Francis A. Silva, Schooner Progress Wrecked on Coney Island on July 4, 1874, 1875
Francis A. Silva was an acclaimed marine painter, often associated with Luminism, a style of American landscape painting characterized by effects of light in landscapes, through using aerial perspective, and concealing visible brushstrokes. In the painting, Schooner Progress Wrecked on Coney Island on July 4, 1874, this seemingly simple seascape contains complex commentary over man’s relationship with nature.
Silva was interested in the idea of nature’s power over humans. The battered hull of the sailboat Progress lies stranded on the beach on Independence Day, serving as a symbol of a failed attempt to conquer nature. In sharp contrast, the ship in the distance, with its bold sails under full wind, sails unharmed.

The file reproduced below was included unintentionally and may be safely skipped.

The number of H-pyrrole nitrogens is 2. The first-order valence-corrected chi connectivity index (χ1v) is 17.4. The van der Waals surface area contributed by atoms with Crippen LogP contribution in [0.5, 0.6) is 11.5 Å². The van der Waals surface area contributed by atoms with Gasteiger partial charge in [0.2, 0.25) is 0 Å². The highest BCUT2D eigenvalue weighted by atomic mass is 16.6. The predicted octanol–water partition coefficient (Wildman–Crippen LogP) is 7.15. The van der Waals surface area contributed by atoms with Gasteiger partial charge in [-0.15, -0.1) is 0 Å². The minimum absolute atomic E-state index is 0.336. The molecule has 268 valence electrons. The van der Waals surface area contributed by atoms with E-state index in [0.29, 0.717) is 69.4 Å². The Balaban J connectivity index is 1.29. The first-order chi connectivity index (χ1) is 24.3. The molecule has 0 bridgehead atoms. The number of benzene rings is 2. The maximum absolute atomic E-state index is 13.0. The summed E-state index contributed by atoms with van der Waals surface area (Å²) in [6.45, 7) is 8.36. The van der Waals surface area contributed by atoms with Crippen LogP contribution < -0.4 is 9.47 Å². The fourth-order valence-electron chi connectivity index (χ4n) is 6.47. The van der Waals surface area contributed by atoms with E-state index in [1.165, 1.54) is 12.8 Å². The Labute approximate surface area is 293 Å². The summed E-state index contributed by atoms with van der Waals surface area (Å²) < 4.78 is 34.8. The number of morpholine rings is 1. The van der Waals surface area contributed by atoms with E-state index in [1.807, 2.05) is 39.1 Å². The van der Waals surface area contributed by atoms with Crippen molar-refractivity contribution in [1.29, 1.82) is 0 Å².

Here, nature and fortune work in tandem, randomly choosing who, and what, will succeed. The scene accurately depicts the remains of the lost schooner Progress.
According to contemporary newspaper accounts, there was a violent storm in the New York area on July 4, 1874, which certainly would have been responsible for the destruction of the ship.